• Only a C average and no bites!? Could I work where you work! “They say it’s too confusing or they can’t look ahead 20 -40 years.” You’re right Anita, one of my best friends is that type. She actually said something word for word like that once. You can’t help those who are not willing to help themselves (not that I would stop trying to help dig my friend out.)

  • Oh man…I am SOOOO torn on how to vote.

    On one hand, all of this information is out there. If you want it, get it. There are so few legitimate excuses for the vast majority of people to learn at least the basics. It doesn’t take a genius-level IQ to understand things like compound interest and how to budget, you just have to actually take the time to learn, and then have the discipline to follow through. If you can pass middle school math, you’re in good shape to learn enough to get by. The fact of the matter is most people I think just plain don’t care. Maybe they think it’s a problem that “Future Me” can take care of, or that something like financial independence is so hopelessly out of reach that it’s a waste of effort to even TRY (to which I totally and 100% disagree with).

    On the other hand, this isn’t taught in schools in most places, and unless you actively seek it out, chances are you aren’t going to be exposed to most of this stuff. Add on to that the fact that there are plenty of predatory people and institutions in the financial ‘ecosystem’, and sometimes those who DO try to seek stuff out get totally burned. And of course, sometimes you just don’t know what you don’t know, like you said. And if you were never taught, how could you be expected to learn?? It’s an unfortunate reality.

    I will say that it’s getting easier and easier to learn about it thanks to the Internet, but that’s a double-edged sword, too…
    Dave @ Married with Money recently posted…The Definitive Best Way to Manage Money as a Couple

    • Dang it Dave me toooooooooooooooooooooooo.

      “If you can pass middle school math, you’re in good shape to learn enough to get by.” Not even! 5th grade and you’re good.

      The internet is big time distracting. We end up in our own echo chambers. Also, the media gives bad information on FIRE legendaries most of the time I notice.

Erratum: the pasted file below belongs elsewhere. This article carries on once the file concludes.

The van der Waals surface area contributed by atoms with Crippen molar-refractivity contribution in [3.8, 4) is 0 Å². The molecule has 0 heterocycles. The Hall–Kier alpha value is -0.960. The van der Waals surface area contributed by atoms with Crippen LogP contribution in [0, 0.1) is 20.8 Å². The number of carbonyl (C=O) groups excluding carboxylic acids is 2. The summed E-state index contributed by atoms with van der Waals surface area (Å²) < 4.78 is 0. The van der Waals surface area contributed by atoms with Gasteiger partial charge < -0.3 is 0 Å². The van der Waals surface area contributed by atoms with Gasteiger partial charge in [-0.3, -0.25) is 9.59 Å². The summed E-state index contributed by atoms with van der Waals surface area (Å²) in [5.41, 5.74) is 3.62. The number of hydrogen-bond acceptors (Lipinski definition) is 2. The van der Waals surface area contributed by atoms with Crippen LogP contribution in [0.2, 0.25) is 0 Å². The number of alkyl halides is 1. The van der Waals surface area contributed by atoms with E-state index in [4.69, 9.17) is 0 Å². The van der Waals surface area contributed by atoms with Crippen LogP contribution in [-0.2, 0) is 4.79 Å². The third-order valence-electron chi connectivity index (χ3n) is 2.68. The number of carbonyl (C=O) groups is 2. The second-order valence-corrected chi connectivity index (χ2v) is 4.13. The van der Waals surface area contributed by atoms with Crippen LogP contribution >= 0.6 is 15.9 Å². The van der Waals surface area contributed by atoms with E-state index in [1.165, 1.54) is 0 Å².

Great points, depressing as hell but good points.

  • I would fall on the ‘not excusable’ side but that’s biased coming from my own experience. I did have parents who were financially literate and would have been willing to teach me I just never had much interest in anything finance related until later. Looking back I think it would have been beneficial to have financial education included in school. I was a good student and would have listened it class better than I was willing to listen to my parents.

    The resources for learning how to handle your money are out there, you just have to look for them. But I guess the counter point is that you have to know to look in the first place, and there are certainly baddies out there who don’t have your best interests in mind.
    Sarah | Smile & Conquer recently posted…How To Talk Yourself Out Of Spending Money

    • It’s totally OK Sarah, we are the product of our environment and biases. It’s perfectly legitimate. Saying something is excusable would be dangerous. Ah, I’m still on the fence

  • I think it based on your life experiences. Some people’s version of ‘being the norm’ is paying someone to handle your finances without giving a thought of trying to DIY because they think it’s complicated dealing with all these numbers and such. Once your in that mode, you move on and think that’s the correct to handling your finances.
    Others have this way to finding out through getting a paycheck and paying bills and figure out that, “Hey there has to be more than just going through this grind. I need to know what other ways that I can generate more income more me.’ Then they start their research online and figure out about personal finance and investing. Then it leads into building more income…and so on.